The World Wide Web Consortium on Tuesday agreed to form a working group to draft an industry-wide recommendation on implementing Web services choreography, to enable Web services to better interact with each other for more automated transactions.
The Web Services Choreography Working Group, which will be co-chaired by Oracle's Martin Chapman and Enigmatec's Steven Ross-Talbot, at this juncture will consider two choreography proposals submitted to W3C, including Hewlett-Packard's Web Services Conversation Language (WSCL) and Sun Microsystems' Web Services Choreography Interface (WSCI). The WC3 effort is to be built on WSDL 1.2, according to W3C spokeswoman Janet Daly.
But a rival choreography proposal by Microsoft, IBM, and BEA Systems, called Business Process Execution Language for Web Services (BPEL4WS), is not being considered by W3C because it has not been submitted to W3C and lacks a royalty-free condition of its use, Daly said. This condition, required by W3C, means that authors of the proposal could not collect fees for use of the technology as a W3C recommendation.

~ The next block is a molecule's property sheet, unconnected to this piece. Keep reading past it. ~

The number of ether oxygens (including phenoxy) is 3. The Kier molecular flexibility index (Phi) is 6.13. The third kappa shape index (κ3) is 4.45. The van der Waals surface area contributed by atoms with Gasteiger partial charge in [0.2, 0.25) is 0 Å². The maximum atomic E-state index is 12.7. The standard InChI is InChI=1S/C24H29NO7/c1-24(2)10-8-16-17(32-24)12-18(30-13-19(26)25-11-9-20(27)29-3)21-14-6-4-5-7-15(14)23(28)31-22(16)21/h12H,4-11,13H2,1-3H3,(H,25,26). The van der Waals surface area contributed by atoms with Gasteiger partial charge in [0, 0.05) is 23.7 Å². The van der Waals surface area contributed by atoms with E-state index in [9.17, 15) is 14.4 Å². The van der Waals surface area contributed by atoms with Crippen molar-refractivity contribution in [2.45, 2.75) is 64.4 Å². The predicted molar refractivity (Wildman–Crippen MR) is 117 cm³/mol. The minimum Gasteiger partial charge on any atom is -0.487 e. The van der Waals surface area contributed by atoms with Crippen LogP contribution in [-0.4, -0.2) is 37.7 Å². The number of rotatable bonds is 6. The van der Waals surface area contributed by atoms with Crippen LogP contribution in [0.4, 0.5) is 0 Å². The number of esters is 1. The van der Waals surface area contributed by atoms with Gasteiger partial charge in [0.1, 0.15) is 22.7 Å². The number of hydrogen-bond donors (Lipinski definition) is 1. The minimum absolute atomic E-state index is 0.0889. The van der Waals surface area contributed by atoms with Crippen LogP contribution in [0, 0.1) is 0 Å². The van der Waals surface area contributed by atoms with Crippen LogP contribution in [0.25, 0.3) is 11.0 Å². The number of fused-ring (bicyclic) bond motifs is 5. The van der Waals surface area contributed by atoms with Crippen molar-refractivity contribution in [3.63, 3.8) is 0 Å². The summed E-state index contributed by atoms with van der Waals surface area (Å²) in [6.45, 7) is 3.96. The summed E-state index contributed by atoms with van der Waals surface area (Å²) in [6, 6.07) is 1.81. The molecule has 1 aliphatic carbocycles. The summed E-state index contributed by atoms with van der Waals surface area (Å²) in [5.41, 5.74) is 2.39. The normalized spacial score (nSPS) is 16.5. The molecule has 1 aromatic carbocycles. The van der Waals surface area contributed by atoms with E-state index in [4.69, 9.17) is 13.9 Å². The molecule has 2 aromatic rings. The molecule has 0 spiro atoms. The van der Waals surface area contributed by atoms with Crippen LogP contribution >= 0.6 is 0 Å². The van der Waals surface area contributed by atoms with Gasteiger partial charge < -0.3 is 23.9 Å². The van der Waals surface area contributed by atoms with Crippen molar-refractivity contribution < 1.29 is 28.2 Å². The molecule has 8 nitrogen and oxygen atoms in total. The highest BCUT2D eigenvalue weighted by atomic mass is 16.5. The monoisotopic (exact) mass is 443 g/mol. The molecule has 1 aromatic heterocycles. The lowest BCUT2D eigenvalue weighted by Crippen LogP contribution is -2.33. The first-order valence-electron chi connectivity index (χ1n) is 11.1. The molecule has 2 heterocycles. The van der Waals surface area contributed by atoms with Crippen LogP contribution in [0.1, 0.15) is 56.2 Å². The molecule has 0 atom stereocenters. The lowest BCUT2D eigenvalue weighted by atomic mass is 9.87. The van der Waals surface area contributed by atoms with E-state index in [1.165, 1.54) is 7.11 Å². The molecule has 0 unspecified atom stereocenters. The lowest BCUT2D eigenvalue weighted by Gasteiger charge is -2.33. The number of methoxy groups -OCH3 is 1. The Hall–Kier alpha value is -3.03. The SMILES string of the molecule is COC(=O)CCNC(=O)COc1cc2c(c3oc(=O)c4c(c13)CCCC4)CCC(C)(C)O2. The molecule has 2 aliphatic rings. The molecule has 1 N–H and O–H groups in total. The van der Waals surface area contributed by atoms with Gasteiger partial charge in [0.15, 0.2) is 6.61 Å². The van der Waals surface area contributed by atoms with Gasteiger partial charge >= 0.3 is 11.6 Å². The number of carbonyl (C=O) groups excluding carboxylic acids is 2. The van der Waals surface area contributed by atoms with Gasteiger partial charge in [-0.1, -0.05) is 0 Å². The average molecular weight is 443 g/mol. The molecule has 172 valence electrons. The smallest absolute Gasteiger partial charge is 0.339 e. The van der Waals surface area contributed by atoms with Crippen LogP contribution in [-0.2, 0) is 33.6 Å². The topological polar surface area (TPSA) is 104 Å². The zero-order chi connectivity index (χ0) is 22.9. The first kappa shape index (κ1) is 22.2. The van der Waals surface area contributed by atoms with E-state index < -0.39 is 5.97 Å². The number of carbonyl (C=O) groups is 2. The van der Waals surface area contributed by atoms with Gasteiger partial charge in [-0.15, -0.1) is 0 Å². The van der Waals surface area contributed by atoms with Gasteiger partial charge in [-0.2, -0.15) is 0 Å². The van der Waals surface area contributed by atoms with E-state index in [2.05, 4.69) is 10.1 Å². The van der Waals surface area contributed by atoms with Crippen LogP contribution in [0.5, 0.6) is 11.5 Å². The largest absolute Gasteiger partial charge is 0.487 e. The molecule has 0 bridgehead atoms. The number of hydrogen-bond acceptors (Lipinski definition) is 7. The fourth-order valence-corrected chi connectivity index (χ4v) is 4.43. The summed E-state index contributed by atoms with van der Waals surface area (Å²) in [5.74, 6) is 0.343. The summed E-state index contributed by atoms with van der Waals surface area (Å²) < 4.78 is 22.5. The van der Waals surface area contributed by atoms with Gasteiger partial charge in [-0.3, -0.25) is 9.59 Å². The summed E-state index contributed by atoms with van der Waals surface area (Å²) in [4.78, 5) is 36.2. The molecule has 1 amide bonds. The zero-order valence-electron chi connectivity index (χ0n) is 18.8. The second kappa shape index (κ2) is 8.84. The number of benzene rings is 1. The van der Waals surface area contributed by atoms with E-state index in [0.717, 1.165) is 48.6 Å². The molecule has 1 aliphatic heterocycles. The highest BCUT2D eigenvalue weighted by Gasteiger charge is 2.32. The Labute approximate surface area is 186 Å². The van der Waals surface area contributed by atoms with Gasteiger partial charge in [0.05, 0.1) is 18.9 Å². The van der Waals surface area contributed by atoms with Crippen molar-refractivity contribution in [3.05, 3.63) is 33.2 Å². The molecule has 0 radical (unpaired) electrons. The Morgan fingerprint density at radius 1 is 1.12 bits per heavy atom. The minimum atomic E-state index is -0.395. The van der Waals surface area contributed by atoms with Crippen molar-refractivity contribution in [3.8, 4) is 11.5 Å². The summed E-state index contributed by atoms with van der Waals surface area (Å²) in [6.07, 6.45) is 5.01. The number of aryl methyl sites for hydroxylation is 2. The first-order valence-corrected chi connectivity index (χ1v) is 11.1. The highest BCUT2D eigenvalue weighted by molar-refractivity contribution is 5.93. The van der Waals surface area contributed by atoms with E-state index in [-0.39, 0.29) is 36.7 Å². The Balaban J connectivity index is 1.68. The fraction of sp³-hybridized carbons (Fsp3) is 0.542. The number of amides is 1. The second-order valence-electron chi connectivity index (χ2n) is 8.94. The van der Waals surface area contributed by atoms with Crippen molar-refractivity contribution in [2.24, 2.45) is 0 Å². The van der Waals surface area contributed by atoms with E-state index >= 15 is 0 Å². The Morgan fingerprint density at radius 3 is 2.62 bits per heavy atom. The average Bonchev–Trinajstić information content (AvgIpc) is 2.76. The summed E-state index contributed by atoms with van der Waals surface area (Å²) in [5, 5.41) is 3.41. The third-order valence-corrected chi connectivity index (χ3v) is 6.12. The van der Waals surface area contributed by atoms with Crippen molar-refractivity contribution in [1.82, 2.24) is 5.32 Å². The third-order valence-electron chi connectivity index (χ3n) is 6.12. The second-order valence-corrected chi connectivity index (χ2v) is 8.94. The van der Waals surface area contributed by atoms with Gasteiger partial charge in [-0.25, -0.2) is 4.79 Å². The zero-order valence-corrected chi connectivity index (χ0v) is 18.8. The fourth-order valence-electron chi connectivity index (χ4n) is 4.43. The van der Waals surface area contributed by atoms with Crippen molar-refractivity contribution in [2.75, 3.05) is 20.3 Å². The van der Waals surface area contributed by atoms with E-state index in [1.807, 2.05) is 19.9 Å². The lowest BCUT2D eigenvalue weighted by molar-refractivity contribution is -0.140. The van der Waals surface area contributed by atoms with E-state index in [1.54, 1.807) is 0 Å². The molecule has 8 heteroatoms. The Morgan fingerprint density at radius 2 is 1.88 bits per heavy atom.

"It's questionable whether we could even use [BPEL4WS]," Daly said. "We're hoping that the owners of the document will make it available."
She noted that the three companies that authored the document all are active in the W3C.
IBM and BEA have pledged a royalty-free stance on BPEL4WS, but Microsoft has not made any public statement. IBM's Bob Sutor, director of Web services technology at the company, said last week that BPEL4WS would be submitted to a standards body within one to two months.
The W3C choreography working group will have a two-year charter to develop its recommendation, Daly said. "We'd be happy to have any feedback into this working group," she said.
The charter states: "Some observers predict that if no steps are taken to develop a choreography specification in a vendor-neutral forum, the Web services marketplace may be divided into a number of non-interoperable sub-networks. A vendor-neutral choreography specification which commands consensus and wide support, on the other hand, can make it much easier and cheaper to create composite Web services which integrate services from multiple vendors."
Deliverables of the working group include a requirements document for choreography, usage scenarios, specifications of choreography languages, and an XML Schema as well as a test suite.
The multitude of choreography specifications for Web services prompted Oracle last year to ask the W3C to consider forming a committee to ponder choreography.